ActS x. 38.

Who went about doing good.

In this brief, but comprehensive statement, the Evangelist has given us a more lively representation of our blessed Saviour's character, than could have been done by the most elaborate description. He presents to us the portrait of one continually occupied in works of piety or beneficence; ever promoting by his active and unwearied exertions the improvement and happiness of mankind.

Upon the extraordinary powers manifested by our Lord as a teacher, and upon that pattern of blameless innocence which His history sets before us, I have already enlarged in two former Discourses; intended to prove that 6

never man spake like this man ;” and that he “ did no sin, neither was guile found 6 in his mouth.” To render the character

complete, we have now to consider the no less conspicuous evidences of His unbounded goodness, by which He was daily accustomed to “let His light so shine before men, that

they might see His good works, and glorify 6 their Father which is in heaven."

Had our Lord, though gifted with all spiritual knowledge and entirely free from sin, lived the life of a recluse; or shunned the society even of the worst of men and of his bitterest enemies; He would neither have fulfilled the purpose of His mission, nor have left an example universally beneficial. Though He had wrought miracles, though He had preached like John the Baptist in the wilderness, though He had even suffered as a martyr to the truth, and died as an atonement for the sins of the world ; that lustre and that efficacy would still have been wanting, which the constant display of His active virtues afforded. It was by the continued exercise of these virtues, in the course of his holy and beneficent ministry, that the fullest assurance was given to His followers, not only of the truth of what He taught, but also of the practicability of the several duties He enjoined. The world had never before seen a perfect living pattern of holiness and virtue. They had never before seen a religious or moral teacher, who fully exemplified his own instructions. The Scribes and Pharisees, who “ sat in Moses' seat,” and taught the Law of Moses, were so far from exhibiting an adequate pattern of it in their conduct, that our Lord warned his disciples to “observe and do “ whatsoever they bade them observe, but to “ do not after their works; for they said, and “ did not b.” Respecting heathen philosophers, Cicero observes, 6 Where is any one “ found among them whose morals, or whose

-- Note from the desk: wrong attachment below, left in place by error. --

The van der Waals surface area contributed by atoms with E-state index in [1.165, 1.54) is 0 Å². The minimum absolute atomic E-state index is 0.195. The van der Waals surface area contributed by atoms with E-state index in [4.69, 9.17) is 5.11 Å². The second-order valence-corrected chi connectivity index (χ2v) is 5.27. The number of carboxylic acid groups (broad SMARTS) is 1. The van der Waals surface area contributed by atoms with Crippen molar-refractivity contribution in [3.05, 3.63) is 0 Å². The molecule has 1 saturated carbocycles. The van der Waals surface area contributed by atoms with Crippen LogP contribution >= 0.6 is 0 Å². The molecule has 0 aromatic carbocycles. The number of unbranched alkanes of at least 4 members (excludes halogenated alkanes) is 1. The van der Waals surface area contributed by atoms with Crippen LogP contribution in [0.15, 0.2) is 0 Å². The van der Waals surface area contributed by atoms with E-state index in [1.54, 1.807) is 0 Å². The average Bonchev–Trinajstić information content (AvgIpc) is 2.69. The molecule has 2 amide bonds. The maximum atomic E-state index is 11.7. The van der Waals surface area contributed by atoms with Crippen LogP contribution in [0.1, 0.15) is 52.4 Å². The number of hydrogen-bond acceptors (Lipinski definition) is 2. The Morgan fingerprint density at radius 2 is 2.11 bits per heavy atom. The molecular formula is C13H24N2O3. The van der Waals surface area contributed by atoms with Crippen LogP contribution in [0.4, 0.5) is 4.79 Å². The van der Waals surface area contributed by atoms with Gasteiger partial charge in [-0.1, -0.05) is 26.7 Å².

a Matth. v. 16.

disposition and conduct are regulated by

sound reason? who regards his own system, “ not as a mere display of knowledge, but as

rule of life? who is consistent with himself, and governed by his own maxims?” Hence an ancient Christian Father remarks, that these heathen sages were “eloquent “ against their own vices;” their doctrines being a reproach to their lives. From our Lord's conduct may be gathered a system of





b Matth. xxiii. 2, 3.

c Quotus enim quisque philosophorum invenitur, qui sit ita moratus, ita animo ac vita constitutus, ut ratio postulat? qui disciplinam suam non ostentationem scientiæ, sed legem vitæ putet? qui obtemperet ipse sibi, et decretis suis pareat? Cic. Tusc. Quæst. 1. ï. c. 4.

practical religion more than equivalent to a volume of instructions, as to every branch of duty, public or private, personal or social, which is capable of illustration by reference to his example.

The great leading principles which he himself represents as comprising the substance of all religion, are the love of God and the love of man. In the exercise of these, he was unceasingly occupied; and he has given a convincing proof how consistent they are with each other; or, rather, how inseparably they are connected, how mutually strengthened and perfected by their union and co-operation.

Our Lord's piety may well be classed among his active virtues; since it did not exhaust itself in mere devotional contemplation, or in abstraction of the mind from this world's concerns, but was manifested by outward and visible tokens of its influence. The love of God he lays down as “the first and

great commandmento ;” and he invariably comports himself according to that rule. He refers every thing to the glory of God. All his actions, all his discourses, tend to this. “ I seek not, (says he,) mine own will, but the “ will of the Father which hath sent med."


c Matth. xxii. 38.

d John v. 30.

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